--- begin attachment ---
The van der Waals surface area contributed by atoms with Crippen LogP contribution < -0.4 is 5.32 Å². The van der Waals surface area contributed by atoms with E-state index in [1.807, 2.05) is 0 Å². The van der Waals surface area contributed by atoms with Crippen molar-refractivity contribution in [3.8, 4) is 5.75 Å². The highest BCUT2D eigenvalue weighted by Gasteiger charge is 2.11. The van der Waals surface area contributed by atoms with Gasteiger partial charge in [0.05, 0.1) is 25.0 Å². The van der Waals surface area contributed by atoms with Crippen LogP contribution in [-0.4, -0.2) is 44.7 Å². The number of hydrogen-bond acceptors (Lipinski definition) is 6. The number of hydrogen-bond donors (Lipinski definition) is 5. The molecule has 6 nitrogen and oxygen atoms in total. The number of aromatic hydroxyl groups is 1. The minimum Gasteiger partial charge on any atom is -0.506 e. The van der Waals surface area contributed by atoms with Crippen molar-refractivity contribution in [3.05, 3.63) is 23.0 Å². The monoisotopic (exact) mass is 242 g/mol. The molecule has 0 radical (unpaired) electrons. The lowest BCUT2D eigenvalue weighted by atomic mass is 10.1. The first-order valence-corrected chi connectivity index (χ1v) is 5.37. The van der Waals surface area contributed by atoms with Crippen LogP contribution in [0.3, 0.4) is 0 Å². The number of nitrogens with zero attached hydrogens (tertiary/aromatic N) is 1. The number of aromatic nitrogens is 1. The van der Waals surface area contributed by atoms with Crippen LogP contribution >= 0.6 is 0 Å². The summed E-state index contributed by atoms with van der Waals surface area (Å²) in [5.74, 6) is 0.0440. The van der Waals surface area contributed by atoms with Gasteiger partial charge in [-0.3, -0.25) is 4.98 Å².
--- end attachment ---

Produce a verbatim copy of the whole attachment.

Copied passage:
The van der Waals surface area contributed by atoms with Crippen LogP contribution < -0.4 is 5.32 Å². The van der Waals surface area contributed by atoms with E-state index in [1.807, 2.05) is 0 Å². The van der Waals surface area contributed by atoms with Crippen molar-refractivity contribution in [3.8, 4) is 5.75 Å². The highest BCUT2D eigenvalue weighted by Gasteiger charge is 2.11. The van der Waals surface area contributed by atoms with Gasteiger partial charge in [0.05, 0.1) is 25.0 Å². The van der Waals surface area contributed by atoms with Crippen LogP contribution in [-0.4, -0.2) is 44.7 Å². The number of hydrogen-bond acceptors (Lipinski definition) is 6. The number of hydrogen-bond donors (Lipinski definition) is 5. The molecule has 6 nitrogen and oxygen atoms in total. The number of aromatic hydroxyl groups is 1. The minimum Gasteiger partial charge on any atom is -0.506 e. The van der Waals surface area contributed by atoms with Crippen molar-refractivity contribution in [3.05, 3.63) is 23.0 Å². The monoisotopic (exact) mass is 242 g/mol. The molecule has 0 radical (unpaired) electrons. The lowest BCUT2D eigenvalue weighted by atomic mass is 10.1. The first-order valence-corrected chi connectivity index (χ1v) is 5.37. The van der Waals surface area contributed by atoms with Crippen LogP contribution in [0.3, 0.4) is 0 Å². The number of nitrogens with zero attached hydrogens (tertiary/aromatic N) is 1. The number of aromatic nitrogens is 1. The van der Waals surface area contributed by atoms with Crippen LogP contribution >= 0.6 is 0 Å². The summed E-state index contributed by atoms with van der Waals surface area (Å²) in [5.74, 6) is 0.0440. The van der Waals surface area contributed by atoms with Gasteiger partial charge in [-0.3, -0.25) is 4.98 Å².